Wettability is also a function of the materials to be joined, with Cu, Ni, Au, and Pd, as well as alloys rich in one or more of these metals, being particularly amenable to soldering.

The chemical reaction following wetting is between the molten solder and the joining metallurgy to form an intermetallic phase region at the interface. The intermetallic phases formed by solders in electronic packaging are stoichiometric compounds, typically binary compounds, and typically containing Sn if Sn is present in the solder alloy. When the base, pad, or land is Cu, and the solder alloy is rich is Sn, the intermetallic formed during soldering is Cu-Sn. Exemplary Cu-Sn binaries include Cu3 Sn and Cu6 Sn5.

Solder alloys are characterized by the melting temperature being a strong function of composition. While a pure metal is characterized by a single, invariant, melting temperature, the freezing and melting points of alloys are complex. The freezing point of an alloy is determined by the liquidus line. Above the liquidus line only a liquid phase or phases can exist. The melting point of an alloy is determined by the solidus line. Below the solidus line only a solid phase or phases can exist. In the region between these two lines, i.e., between the liquidus line and the solidus line, solid and liquid phases can co-exist.

The preferred soldering alloys are eutectics, that is, they are characterized by a eutectic point. The eutectic point is where the liquidus and solids lines meet. A concentration change in either direction from the eutectic results in an increase in the liquidus temperature.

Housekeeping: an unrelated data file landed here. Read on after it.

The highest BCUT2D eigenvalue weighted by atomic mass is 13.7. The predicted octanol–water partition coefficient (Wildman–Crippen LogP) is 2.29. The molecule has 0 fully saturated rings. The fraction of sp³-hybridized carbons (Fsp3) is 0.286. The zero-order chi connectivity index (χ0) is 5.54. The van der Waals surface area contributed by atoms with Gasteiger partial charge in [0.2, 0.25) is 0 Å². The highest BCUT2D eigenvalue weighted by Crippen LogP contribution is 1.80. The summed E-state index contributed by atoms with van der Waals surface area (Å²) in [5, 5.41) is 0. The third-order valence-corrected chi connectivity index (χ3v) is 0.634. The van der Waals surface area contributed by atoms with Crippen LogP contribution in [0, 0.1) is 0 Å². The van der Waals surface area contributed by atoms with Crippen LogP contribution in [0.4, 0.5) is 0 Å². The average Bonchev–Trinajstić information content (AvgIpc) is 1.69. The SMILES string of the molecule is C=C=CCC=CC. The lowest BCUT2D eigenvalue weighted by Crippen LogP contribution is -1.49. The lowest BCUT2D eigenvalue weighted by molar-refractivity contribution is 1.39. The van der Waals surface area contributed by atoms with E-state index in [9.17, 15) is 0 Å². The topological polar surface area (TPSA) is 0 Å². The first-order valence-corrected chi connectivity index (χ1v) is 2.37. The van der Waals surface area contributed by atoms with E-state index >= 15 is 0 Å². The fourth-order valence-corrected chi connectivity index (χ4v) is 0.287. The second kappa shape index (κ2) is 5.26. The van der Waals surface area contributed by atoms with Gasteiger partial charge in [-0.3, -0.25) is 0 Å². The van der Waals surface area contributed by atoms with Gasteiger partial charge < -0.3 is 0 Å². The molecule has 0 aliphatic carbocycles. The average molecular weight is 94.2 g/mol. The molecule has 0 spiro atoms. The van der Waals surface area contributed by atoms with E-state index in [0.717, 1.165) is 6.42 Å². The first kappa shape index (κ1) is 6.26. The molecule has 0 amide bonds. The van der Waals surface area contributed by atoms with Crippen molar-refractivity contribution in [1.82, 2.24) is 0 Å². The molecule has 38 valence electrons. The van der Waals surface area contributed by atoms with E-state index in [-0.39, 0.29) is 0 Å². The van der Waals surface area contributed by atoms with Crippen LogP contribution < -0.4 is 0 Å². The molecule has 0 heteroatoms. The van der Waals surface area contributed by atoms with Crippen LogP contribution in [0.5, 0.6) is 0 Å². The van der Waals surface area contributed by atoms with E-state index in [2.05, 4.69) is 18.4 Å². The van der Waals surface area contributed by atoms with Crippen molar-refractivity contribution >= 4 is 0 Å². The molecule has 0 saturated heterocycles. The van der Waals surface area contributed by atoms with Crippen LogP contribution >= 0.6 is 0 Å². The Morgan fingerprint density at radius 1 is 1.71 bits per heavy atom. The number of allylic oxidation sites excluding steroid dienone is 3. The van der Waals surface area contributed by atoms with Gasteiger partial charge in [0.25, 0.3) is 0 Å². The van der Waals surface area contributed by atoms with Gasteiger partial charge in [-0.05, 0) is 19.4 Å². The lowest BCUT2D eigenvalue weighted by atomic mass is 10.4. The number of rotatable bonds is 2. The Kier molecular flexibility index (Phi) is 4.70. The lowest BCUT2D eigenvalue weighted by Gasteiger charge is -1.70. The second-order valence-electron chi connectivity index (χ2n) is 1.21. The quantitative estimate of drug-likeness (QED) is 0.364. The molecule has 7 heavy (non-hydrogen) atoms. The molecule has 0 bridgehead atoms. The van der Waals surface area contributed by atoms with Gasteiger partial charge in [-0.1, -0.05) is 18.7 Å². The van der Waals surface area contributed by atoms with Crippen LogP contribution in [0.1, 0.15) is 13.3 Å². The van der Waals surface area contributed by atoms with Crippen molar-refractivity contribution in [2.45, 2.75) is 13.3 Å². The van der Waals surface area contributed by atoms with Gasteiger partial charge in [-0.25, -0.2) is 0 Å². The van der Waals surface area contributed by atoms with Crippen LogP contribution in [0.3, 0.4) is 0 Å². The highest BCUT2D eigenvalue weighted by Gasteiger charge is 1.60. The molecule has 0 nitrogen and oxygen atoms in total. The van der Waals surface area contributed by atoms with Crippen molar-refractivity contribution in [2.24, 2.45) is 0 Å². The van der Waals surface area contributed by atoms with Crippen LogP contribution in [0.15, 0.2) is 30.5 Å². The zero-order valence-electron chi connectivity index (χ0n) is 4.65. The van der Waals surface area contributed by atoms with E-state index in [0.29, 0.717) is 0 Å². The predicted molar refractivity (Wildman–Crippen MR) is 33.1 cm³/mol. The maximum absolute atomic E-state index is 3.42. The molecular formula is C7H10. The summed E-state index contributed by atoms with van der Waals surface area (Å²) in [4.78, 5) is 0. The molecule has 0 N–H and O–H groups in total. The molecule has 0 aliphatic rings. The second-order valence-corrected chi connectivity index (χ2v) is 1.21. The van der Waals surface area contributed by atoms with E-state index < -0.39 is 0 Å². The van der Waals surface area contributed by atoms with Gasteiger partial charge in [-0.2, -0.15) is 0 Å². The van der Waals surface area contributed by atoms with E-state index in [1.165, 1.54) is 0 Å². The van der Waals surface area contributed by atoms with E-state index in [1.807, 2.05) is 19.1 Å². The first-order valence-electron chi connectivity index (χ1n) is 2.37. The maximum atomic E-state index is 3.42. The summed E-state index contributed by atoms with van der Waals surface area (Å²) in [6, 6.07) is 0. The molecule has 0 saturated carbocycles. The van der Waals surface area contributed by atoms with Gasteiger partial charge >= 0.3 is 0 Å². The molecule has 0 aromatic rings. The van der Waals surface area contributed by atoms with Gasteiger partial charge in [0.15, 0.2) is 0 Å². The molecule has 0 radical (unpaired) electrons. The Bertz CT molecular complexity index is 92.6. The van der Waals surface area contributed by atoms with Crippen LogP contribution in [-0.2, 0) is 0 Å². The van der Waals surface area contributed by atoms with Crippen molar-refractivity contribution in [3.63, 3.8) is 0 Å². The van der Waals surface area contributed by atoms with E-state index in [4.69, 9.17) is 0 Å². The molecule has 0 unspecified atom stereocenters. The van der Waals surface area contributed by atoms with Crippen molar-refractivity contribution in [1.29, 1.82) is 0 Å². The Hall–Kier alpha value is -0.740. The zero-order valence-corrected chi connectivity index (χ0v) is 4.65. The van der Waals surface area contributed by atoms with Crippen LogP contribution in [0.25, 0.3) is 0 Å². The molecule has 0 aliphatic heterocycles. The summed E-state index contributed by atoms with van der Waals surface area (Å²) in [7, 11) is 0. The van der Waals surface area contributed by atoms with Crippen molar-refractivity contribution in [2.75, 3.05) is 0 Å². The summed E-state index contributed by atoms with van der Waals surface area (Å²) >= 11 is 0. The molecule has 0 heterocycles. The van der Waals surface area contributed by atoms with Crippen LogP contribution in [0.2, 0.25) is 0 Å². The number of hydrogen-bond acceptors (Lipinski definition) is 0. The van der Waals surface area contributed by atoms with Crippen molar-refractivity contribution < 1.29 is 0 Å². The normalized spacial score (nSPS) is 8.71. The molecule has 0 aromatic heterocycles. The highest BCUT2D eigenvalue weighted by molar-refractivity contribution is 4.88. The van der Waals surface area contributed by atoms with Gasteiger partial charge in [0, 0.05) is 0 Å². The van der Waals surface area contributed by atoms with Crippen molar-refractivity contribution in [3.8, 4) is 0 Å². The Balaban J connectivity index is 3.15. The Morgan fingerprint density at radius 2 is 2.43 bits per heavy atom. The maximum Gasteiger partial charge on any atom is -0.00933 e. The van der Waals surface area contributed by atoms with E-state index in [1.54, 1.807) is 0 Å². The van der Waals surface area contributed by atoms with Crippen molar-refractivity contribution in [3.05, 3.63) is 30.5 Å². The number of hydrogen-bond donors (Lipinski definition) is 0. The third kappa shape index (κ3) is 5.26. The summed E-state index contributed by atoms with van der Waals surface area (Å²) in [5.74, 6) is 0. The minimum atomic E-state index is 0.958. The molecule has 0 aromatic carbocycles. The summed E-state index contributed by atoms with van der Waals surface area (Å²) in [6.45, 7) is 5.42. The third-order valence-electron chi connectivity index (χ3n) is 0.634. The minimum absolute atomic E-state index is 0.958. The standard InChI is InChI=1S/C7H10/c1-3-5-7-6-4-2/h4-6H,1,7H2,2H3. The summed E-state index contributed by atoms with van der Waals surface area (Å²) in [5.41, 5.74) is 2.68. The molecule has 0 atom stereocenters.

The composition, and the quench rate, also determine the microstructure and the resulting mechanical properties of the solder joint. Thus, it is necessary to both carefully choose the solder composition and to carefully control the thermal exposure of the soldered joint.

A solder composition used in electronics fabrication must be wettable as a solder alloy, and have at least one component capable of forming an electrically conductive, thermally stable, non-brittle, plastic intermetallic with the pad or land metallurgy. For this reason, the most common solder alloys are lead based alloys, as Sn-Pb alloys.

Heretofore, Pb/Sn solders have been utilized for electronic applications. There have been many historical reasons for the wide spread use of Pb/Sn alloys. These historical reasons include the low solidus temperature of Pb/Sn solder alloys, the workability of Pb/Sn alloys and of the resulting Cu/Sn intermetallics (formed at the solder/Cu contact interface) over a wide temperature range, the adhesion of Cu/Sn intermetallics obtained from Pb/Sn alloys to Cu lands and pads, and the ready availability of process equipment and low cost adjuncts, as resins, fluxes, and solder masks, for Pb/Sn alloys.